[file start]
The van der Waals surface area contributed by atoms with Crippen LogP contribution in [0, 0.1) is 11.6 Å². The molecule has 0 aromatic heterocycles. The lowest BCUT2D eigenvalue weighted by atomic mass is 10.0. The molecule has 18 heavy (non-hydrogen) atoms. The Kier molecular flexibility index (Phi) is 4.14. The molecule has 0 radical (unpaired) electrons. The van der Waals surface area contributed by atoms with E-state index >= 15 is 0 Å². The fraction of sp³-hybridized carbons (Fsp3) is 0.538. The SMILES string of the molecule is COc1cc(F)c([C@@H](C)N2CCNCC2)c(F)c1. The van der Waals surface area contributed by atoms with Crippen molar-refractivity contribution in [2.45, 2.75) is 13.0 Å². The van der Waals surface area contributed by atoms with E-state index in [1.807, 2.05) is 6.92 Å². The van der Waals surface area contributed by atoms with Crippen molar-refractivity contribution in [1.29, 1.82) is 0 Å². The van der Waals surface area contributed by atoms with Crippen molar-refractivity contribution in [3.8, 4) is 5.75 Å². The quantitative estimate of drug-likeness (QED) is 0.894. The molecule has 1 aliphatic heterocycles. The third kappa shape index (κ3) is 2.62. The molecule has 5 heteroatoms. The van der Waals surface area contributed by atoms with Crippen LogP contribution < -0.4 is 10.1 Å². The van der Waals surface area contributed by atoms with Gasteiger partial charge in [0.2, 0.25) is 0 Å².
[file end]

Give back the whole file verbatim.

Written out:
The van der Waals surface area contributed by atoms with Crippen LogP contribution in [0, 0.1) is 11.6 Å². The molecule has 0 aromatic heterocycles. The lowest BCUT2D eigenvalue weighted by atomic mass is 10.0. The molecule has 18 heavy (non-hydrogen) atoms. The Kier molecular flexibility index (Phi) is 4.14. The molecule has 0 radical (unpaired) electrons. The van der Waals surface area contributed by atoms with E-state index >= 15 is 0 Å². The fraction of sp³-hybridized carbons (Fsp3) is 0.538. The SMILES string of the molecule is COc1cc(F)c([C@@H](C)N2CCNCC2)c(F)c1. The van der Waals surface area contributed by atoms with Crippen molar-refractivity contribution in [2.45, 2.75) is 13.0 Å². The van der Waals surface area contributed by atoms with E-state index in [1.807, 2.05) is 6.92 Å². The van der Waals surface area contributed by atoms with Crippen molar-refractivity contribution in [1.29, 1.82) is 0 Å². The van der Waals surface area contributed by atoms with Crippen molar-refractivity contribution in [3.8, 4) is 5.75 Å². The quantitative estimate of drug-likeness (QED) is 0.894. The molecule has 1 aliphatic heterocycles. The third kappa shape index (κ3) is 2.62. The molecule has 5 heteroatoms. The van der Waals surface area contributed by atoms with Crippen LogP contribution < -0.4 is 10.1 Å². The van der Waals surface area contributed by atoms with Gasteiger partial charge in [0.2, 0.25) is 0 Å².